Organization refers to the systemic grouping of (seemingly) disjointed bits of information in order to make sense of them.

    A schema of egg (Davis, 1991). Acquired from http://www.sil.org/lingualinks/literacy/implementaliteracyprogram/schematheoryoflearning.htm

    http://www.sil.org/lingualinks/literacy/implementaliteracyprogram/schematheoryoflearning.htm

  • Lou Juachon, Ph.D. / UPOU 5

    Module 9: Constructivist Theories EDS 103 Theories of Learning

    EXERCISE: What Schema?

    What could be this toddlers schema of blow your nose be?

    Characteristics of schemata

    Schemata are always organized meaningfully, can be added to, and, as an individual

    gains experience, develop to include more variables and more specificity.

    Each schema is embedded in other schemata and itself contains subschema.

    Schemata change moment by moment as information is received.

    They may also be reorganized when incoming data reveals a need to restructure the

    concept.

    The mental representations used during perception and comprehension, and which

    evolve as a result of these processes, combine to form a whole which is greater than the

    sum of its parts.

    Anderson (1977). http://www.sil.org/lingualinks/literacy/implementaliteracyprogram/SchemaTheoryOfLearning.htm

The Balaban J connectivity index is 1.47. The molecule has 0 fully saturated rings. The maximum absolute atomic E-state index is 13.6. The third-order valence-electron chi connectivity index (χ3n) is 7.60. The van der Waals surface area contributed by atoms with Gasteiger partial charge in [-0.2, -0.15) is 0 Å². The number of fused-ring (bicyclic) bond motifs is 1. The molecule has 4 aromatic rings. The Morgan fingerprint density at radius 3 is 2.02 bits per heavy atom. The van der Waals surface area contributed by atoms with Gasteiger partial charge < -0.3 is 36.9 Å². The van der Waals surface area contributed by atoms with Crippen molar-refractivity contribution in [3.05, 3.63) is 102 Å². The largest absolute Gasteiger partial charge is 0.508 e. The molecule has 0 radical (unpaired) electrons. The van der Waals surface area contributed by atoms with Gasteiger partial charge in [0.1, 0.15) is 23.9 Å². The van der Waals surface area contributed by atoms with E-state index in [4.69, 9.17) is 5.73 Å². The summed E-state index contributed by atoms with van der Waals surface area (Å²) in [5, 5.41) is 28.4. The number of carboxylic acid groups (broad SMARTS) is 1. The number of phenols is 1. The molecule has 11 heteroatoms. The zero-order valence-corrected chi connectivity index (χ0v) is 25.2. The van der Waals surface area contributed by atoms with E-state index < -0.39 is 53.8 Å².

Assumptions supported by the schema theory of learning

    It is important to present all the necessary lower-level facts before proceeding to teach at

    higher levels of the knowledge hierarchy.

    People can reason with higher-level concepts if they have learned all of the prerequisite

    lower-level information.

    It is important to use teaching steps which correspond to the internal sequence in which

    the brain processes information.

    Spaeth & Walter. http://www.sil.org/lingualinks/literacy/implementaliteracyprogram/InformationProcessingTheoryOfL.htm

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  • Lou Juachon, Ph.D. / UPOU 6

    Module 9: Constructivist Theories EDS 103 Theories of Learning

    colourbox.com

    Piaget's Theory of Constructivism

    A QUICK OVERVIEW

    Piaget's Theory of Constructivism

    Jean Piagets Cognitive Theory by McLeod

    KEY CONCEPTS ON LEARNING

    In addition to schema, which we have discussed in the previous section, the key concepts behind Piagets theory that apply to learning include assimilation, accommodation, and equilibration.

    Schema (Schemata) Schema is a concept that describes knowledge as an

    elaborate network of abstract mental structures which

    represent one's understanding of the world

    (http://www.sil.org/lingualinks/literacy/implementaliteracyprogr

    am/schematheoryoflearning.htm).

    Assimilation Assimilation refers to the incorporation of information into existing knowledge structures, without the